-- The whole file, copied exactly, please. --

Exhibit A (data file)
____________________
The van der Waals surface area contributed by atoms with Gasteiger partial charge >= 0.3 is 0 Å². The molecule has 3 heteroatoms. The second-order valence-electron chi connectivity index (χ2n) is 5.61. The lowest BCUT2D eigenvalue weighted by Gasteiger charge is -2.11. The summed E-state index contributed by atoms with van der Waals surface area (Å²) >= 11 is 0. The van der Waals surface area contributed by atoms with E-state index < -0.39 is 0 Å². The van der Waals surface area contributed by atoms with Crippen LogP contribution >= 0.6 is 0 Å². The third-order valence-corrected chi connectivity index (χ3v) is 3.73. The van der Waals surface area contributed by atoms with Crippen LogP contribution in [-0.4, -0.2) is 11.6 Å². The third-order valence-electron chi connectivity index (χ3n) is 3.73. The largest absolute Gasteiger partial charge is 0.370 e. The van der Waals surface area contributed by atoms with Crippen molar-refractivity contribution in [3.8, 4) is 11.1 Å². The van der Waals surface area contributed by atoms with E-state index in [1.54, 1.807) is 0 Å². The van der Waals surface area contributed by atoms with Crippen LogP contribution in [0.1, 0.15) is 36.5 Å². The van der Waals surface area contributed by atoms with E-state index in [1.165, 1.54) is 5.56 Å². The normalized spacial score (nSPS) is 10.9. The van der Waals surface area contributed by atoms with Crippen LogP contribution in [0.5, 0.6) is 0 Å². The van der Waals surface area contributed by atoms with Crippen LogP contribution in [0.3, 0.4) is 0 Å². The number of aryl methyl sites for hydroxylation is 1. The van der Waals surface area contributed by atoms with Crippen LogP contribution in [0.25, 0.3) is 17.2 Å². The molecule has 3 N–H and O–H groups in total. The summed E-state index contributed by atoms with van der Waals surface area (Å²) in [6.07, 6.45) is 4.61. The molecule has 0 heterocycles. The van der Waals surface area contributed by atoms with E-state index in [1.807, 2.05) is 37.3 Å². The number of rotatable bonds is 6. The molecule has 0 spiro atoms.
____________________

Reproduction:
The van der Waals surface area contributed by atoms with Gasteiger partial charge >= 0.3 is 0 Å². The molecule has 3 heteroatoms. The second-order valence-electron chi connectivity index (χ2n) is 5.61. The lowest BCUT2D eigenvalue weighted by Gasteiger charge is -2.11. The summed E-state index contributed by atoms with van der Waals surface area (Å²) >= 11 is 0. The van der Waals surface area contributed by atoms with E-state index < -0.39 is 0 Å². The van der Waals surface area contributed by atoms with Crippen LogP contribution >= 0.6 is 0 Å². The third-order valence-corrected chi connectivity index (χ3v) is 3.73. The van der Waals surface area contributed by atoms with Crippen LogP contribution in [-0.4, -0.2) is 11.6 Å². The third-order valence-electron chi connectivity index (χ3n) is 3.73. The largest absolute Gasteiger partial charge is 0.370 e. The van der Waals surface area contributed by atoms with Crippen molar-refractivity contribution in [3.8, 4) is 11.1 Å². The van der Waals surface area contributed by atoms with E-state index in [1.54, 1.807) is 0 Å². The van der Waals surface area contributed by atoms with Crippen LogP contribution in [0.1, 0.15) is 36.5 Å². The van der Waals surface area contributed by atoms with E-state index in [1.165, 1.54) is 5.56 Å². The normalized spacial score (nSPS) is 10.9. The van der Waals surface area contributed by atoms with Crippen LogP contribution in [0.5, 0.6) is 0 Å². The van der Waals surface area contributed by atoms with Crippen LogP contribution in [0.3, 0.4) is 0 Å². The number of aryl methyl sites for hydroxylation is 1. The van der Waals surface area contributed by atoms with Crippen LogP contribution in [0.25, 0.3) is 17.2 Å². The molecule has 3 N–H and O–H groups in total. The summed E-state index contributed by atoms with van der Waals surface area (Å²) in [6.07, 6.45) is 4.61. The molecule has 0 heterocycles. The van der Waals surface area contributed by atoms with E-state index in [1.807, 2.05) is 37.3 Å². The number of rotatable bonds is 6. The molecule has 0 spiro atoms.